PH seeks oil, gas investments Malay Business Insight 21st May 2019
The Department of Energy’s  (DOE)  Philippine Conventional Energy Contracting Program (PCECP) will hold its international road show at the American Association of Petroleum Geologists (AAPG) annual convention and exhibition this week in a bid to attract more prospective investors in the country’s oil and gas exploration opportunities. PCECP is the DOE’s revised and transparent petroleum service contract awarding mechanism that allows the government to develop and utilize indigenous petroleum resources under a service contract with qualified local and international exploration companies. Awarding of service contracts are conducted either through the competitive selection process or via nomination of the investors themselves. Government is optimistic the country will attract investments in its oil and gas reserves especially after the resolution of the tax dispute with the Malampaya consortium.

Luzon power supply tight until August — NGCP | Philstar.com philstar.com 17th May 2019
Residents of Luzon will continue to experience tight power supply in the next three months. At a briefing on Wednesday, Fidel Dagsaan, National Grid Corp. of the Philippines division head for power network planning, said the Luzon grid is expected to normalize in September yet when hydropower plants resume operations after the rainy season. Dangsaan said yellow and red alerts could still be raised in the Luzon grid until September. A yellow alert means there are not enough reserves to cover the largest running generating unit at the time, but does not necessarily lead to power outages.  Several power plants are operating on derated capacity while hydropower plants are operating at limited capacity due to low water level.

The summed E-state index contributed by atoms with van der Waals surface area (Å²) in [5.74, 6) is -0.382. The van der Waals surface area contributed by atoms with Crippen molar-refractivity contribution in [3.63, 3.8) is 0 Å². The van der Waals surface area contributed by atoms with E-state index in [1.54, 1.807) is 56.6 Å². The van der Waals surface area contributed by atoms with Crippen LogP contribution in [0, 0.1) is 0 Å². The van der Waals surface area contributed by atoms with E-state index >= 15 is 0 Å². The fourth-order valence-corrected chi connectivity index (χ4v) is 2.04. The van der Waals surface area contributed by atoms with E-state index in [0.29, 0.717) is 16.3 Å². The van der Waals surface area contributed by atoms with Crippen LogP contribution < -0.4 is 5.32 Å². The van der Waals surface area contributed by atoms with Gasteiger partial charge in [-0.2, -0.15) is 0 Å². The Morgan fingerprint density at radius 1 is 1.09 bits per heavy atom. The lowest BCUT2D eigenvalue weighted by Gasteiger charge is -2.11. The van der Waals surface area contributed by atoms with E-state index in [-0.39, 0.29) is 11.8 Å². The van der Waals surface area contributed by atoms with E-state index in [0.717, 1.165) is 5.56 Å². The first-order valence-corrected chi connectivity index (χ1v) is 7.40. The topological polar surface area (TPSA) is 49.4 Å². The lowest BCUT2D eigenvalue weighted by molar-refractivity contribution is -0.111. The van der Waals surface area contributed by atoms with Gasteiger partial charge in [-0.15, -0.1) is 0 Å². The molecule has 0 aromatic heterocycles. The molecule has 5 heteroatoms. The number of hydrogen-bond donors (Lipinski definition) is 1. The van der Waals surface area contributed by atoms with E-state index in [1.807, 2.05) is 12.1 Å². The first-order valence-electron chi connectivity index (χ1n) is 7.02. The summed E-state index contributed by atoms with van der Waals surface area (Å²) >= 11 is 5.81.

DOE awaits ERC list of power supply deals requiring CSP BusinessMirror 29th May 2019
ENERGY regulators are keen on fulfilling their mandate to institutionalize the Competitive Selection Process (CSP) for power supply contracts—as a recent Supreme Court ruling reminded them—and are holding meetings on the matter, a Department of Energy (DOE) official said. Energy Assistant Secretary Redentor Delola said the DOE is waiting for the Energy Regulatory Commission (ERC) to send a list of power supply contracts that need to undergo the CSP as ordered by the high court.

DoE may issue circular to enforce SC ruling on competitive selection | BusinessWorld Business World 22nd May 2019
THE Department of Energy (DoE) is meeting with Manila Electric Co. (Meralco) and other stakeholders that are expected to be affected by the Supreme Court (SC) decision requiring all power supply agreements (PSAs) forged after June 30, 2015 to undergo a competitive selection process (CSP). “Magkakaroon kami ng meeting (We will meet) with Meralco, with all the stakeholders this week,” Energy Assistant Secretary Redentor E. Delola told reporters during the two-day Future Energy Show at the Mall of Asia’s SMX Convention Center in Pasay City. Asked what the DoE will tell Meralco and the others, he said: “I-CSP na nila (They should do a CSP),” he said, referring to the scheme that requires a distribution utility and a power generation company to first subject the cost per kilowatt-hour of their PSA to price challengers.